The lightbulb goes on, about where the business can allocate fresh resources to engage consumers that have already exhibited an interest in their wines.

2. Benchmarking

What is the current state of consumer behavior around a particular category? A particular price point? A particular varietal, even? We not only need to know the lay of the land, sometimes we have to find the land in the first place in order to measure our position in it. That’s where benchmarking comes in.

The lightbulb goes on, about a baseline understanding of consumer sentiment around a specific interest or query. The baseline is built from previously untapped sources, in priority markets and in markets that the research newly positions on the radar.

3. Defining the Competitive Set

When we query a particular brand or a specific wine, we can see consumer behavior around that wine and, often, other wines within the same “session” or the discrete period of time that the user is active on the platform. Those other wines that the consumer is exploring at the same time that they’re exploring our key wine help to define the competitive set.

The lightbulb goes on, about what the consumer sees as a wine’s competitive set. Yes, it often includes wines from the same region or style, which makes sense to “wine people.” But it gets really interesting to see the competitive set from the eyes of consumers, which has inevitably added curve balls to wine businesses’ rationale.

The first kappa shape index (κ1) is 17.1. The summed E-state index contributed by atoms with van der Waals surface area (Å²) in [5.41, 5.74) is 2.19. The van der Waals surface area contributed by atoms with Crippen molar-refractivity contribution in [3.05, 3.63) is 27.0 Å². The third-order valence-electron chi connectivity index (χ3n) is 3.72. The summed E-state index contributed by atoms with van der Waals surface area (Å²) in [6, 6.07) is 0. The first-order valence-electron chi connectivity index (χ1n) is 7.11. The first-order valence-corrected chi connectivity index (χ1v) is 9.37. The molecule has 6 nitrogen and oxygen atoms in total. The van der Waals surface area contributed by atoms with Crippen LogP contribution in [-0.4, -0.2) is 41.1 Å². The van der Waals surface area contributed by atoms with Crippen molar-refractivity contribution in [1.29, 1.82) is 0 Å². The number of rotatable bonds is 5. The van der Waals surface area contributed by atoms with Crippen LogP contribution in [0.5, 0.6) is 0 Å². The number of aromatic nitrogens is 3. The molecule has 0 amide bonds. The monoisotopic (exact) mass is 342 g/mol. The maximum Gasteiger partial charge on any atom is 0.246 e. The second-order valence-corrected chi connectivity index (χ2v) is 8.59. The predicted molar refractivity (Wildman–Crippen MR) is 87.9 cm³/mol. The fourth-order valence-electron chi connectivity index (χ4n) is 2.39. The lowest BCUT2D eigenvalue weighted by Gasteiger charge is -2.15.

What would be a lightbulb moment for you? What’s a pain point that you need to address?

Drop me a line. I’d really like to hear about it, and identify the data that will help to shine some light on it.

As always, thank you for reading.

SevenFifty Technology + Wine Spectator Scores

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A few weeks ago I was psyched to write about two developments in the world of wine and data – new initiatives launched by one of the most established companies in the space (Wine-Searcher.com), and another by one of the more recent (Drizly).

This week, with a new announcement, I’m experiencing a bit of déjà vu.

On Wednesday this week SevenFifty announced their partnership with Wine Spectator, to be followed in short order by Wine Enthusiast, to include wine scores and reviews for the products listed on SevenFifty. (SevenFifty, in case you don’t know them, enables buyers from restaurants, bars and retailers to search for products and wholesale pricing across all distributor profiles in their local markets.)